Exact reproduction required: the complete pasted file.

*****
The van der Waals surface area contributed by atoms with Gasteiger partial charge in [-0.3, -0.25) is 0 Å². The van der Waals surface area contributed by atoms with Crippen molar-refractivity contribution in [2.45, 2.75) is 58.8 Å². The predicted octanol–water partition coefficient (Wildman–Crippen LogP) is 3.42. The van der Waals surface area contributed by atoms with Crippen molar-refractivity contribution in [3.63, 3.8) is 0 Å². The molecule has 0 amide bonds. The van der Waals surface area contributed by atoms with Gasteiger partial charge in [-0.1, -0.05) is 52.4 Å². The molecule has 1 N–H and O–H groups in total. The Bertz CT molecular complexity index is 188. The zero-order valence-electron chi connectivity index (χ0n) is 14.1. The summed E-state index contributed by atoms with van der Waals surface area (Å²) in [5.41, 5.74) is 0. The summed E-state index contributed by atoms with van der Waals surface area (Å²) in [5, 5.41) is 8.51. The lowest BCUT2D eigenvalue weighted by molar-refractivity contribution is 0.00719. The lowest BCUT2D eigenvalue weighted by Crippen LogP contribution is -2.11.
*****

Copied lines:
The van der Waals surface area contributed by atoms with Gasteiger partial charge in [-0.3, -0.25) is 0 Å². The van der Waals surface area contributed by atoms with Crippen molar-refractivity contribution in [2.45, 2.75) is 58.8 Å². The predicted octanol–water partition coefficient (Wildman–Crippen LogP) is 3.42. The van der Waals surface area contributed by atoms with Crippen molar-refractivity contribution in [3.63, 3.8) is 0 Å². The molecule has 0 amide bonds. The van der Waals surface area contributed by atoms with Gasteiger partial charge in [-0.1, -0.05) is 52.4 Å². The molecule has 1 N–H and O–H groups in total. The Bertz CT molecular complexity index is 188. The zero-order valence-electron chi connectivity index (χ0n) is 14.1. The summed E-state index contributed by atoms with van der Waals surface area (Å²) in [5.41, 5.74) is 0. The summed E-state index contributed by atoms with van der Waals surface area (Å²) in [5, 5.41) is 8.51. The lowest BCUT2D eigenvalue weighted by molar-refractivity contribution is 0.00719. The lowest BCUT2D eigenvalue weighted by Crippen LogP contribution is -2.11.